Shortly after the experience of bringing the Silvertone 1448 back to life, Swart stepped up to an A-list amp in the form of an Ampeg Reverberocket, as well as the big-ticket repair costs that came along for the ride after deciding he should have it serviced by a pro. From there on out, he’d do the work himself: “It’s just that simple a start… I never let another person touch a tube amp of mine from that very day on.”
As such, the future entrepreneur was entirely self-taught in the realm of amp circuits and valve electronics. Taking degrees in computer engineering and math at the University Of North Carolina in Wilmington did help with problem solving, troubleshooting and honing in on the best solutions in real-world engineering situations, but Swart’s guitar-amp ethos would be formed more by the dozens of old valve radio and hi-fi consoles he salvaged from the roadsides and yard sales over the years, and turned into fully functional guitar amps.
“Cool, man! Can you build me one?”
When Swart transitioned from reworking existing vintage valve gear to creating his own amps from scratch, the salvage aspect remained a big part of it. By now, he’d developed an appreciated for vintage transformers and their contribution to the tone and was also indulging his predilection toward the retro styling that any Swart player would instantly recognise today.
“I continued the process of gutting old single-ended and small low-wattage push-pull hi-fi amps and rebuilding them into guitar amps in all sorts of unique enclosures,” he tells us. “I would use old suitcases from the 40s, guitar cases, anything that spoke to me. You know, one of the critical learning aspects was working without schematics on many of these amps, learning to follow the signal path with attention to results… what worked and didn’t work, in the ultimate tone quest.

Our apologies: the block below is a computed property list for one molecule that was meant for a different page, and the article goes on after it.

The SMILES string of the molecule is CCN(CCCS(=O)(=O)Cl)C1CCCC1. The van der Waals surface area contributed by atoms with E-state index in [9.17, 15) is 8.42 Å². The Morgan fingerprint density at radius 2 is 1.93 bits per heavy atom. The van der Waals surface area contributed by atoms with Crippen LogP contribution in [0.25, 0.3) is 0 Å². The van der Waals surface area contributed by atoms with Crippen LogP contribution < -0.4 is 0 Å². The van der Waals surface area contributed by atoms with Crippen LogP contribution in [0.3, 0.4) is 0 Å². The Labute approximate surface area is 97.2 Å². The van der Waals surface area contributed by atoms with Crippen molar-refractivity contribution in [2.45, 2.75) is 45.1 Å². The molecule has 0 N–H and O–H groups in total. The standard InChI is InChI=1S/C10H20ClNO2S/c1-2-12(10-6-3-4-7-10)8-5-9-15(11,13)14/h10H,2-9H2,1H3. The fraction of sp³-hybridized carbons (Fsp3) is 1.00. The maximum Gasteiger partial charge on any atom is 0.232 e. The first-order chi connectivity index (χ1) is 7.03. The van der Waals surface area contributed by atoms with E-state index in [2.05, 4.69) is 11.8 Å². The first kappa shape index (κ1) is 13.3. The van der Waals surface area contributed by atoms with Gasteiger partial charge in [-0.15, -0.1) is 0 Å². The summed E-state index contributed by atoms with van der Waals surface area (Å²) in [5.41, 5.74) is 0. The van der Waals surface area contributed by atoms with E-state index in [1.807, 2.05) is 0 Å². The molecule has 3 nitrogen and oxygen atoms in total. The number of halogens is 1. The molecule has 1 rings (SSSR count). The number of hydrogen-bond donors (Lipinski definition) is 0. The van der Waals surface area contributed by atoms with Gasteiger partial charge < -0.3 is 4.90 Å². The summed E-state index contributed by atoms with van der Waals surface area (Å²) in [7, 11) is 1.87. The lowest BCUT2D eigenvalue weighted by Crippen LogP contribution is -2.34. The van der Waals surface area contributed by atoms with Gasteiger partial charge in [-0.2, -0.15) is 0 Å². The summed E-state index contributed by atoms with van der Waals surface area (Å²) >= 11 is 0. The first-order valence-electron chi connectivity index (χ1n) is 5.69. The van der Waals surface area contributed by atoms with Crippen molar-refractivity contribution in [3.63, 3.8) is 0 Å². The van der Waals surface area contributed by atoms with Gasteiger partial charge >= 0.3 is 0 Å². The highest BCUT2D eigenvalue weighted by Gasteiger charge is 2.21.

“I had a small studio above my garage and all these creations began to populate the space. We would have musicians and studio clients come in to play and record and be totally smitten with these one-off designs. I don’t know how many times I heard the phrase, ‘Cool man! Can you build me one?’ That’s when the idea first hit; people dug something I made!”
The look of these amps became more fully formed when Swart stumbled upon a heavily patina’d old single-ended Supro while perusing a local flea market. It had a nasty hum, almost zero output, but something about the ancient combo was calling to him.
“I got it home and tinkered with the circuit, making a few changes with parts and wiring and got it sounding amazing. In short, the amp now just blew me away. Okay… I wanted to make something with this soul, this vibe, but my own take.
“My uncle was into woodworking and he agreed to make me a cab of my design. I really loved the tone of pine, so that’s what we used. It’s hard to beat the warmth of pine. His little cab was awesome, just amazing work with dovetail joints. I was trying to think of some original take, when I hit upon actually covering the amp with funky fabric from this local old-school fabric shop. Each amp would be a different fabric, sort of a virtual one-off and totally unique, from purple polka dots to something that looked like it could walk into a 60s bar.”
To get the venture up and running, Swart enlisted the help of Kelly Holsten, an old friend, fellow musician and writer whom he’d met at the college radio station. Holsten had been doing web work and was deep into tube audio gear; he presented the notion of selling Swart’s amps on eBay, and set up an elaborate sales page to get the job done. The first single-ended Swart combo sold within a week and the next in just a matter of days.
“I think I built six more amps, each selling in under a week,” Swart recalls, “as fast as we could list them. I believe having a cabinet design that was not your typical Fender, Vox or Marshall set us apart from the rest of the builders at the time; this, combined with less-is-more, well-crafted circuits that pointed towards tonal purity over complexity. Another difference? You could see the tubes! They were not hidden away.”
Atomic Space Tone
With some sales success under his belt, Swart’s vision turned more toward an amp to fulfil his own needs, but the venture would result in his best known and most popular model to date.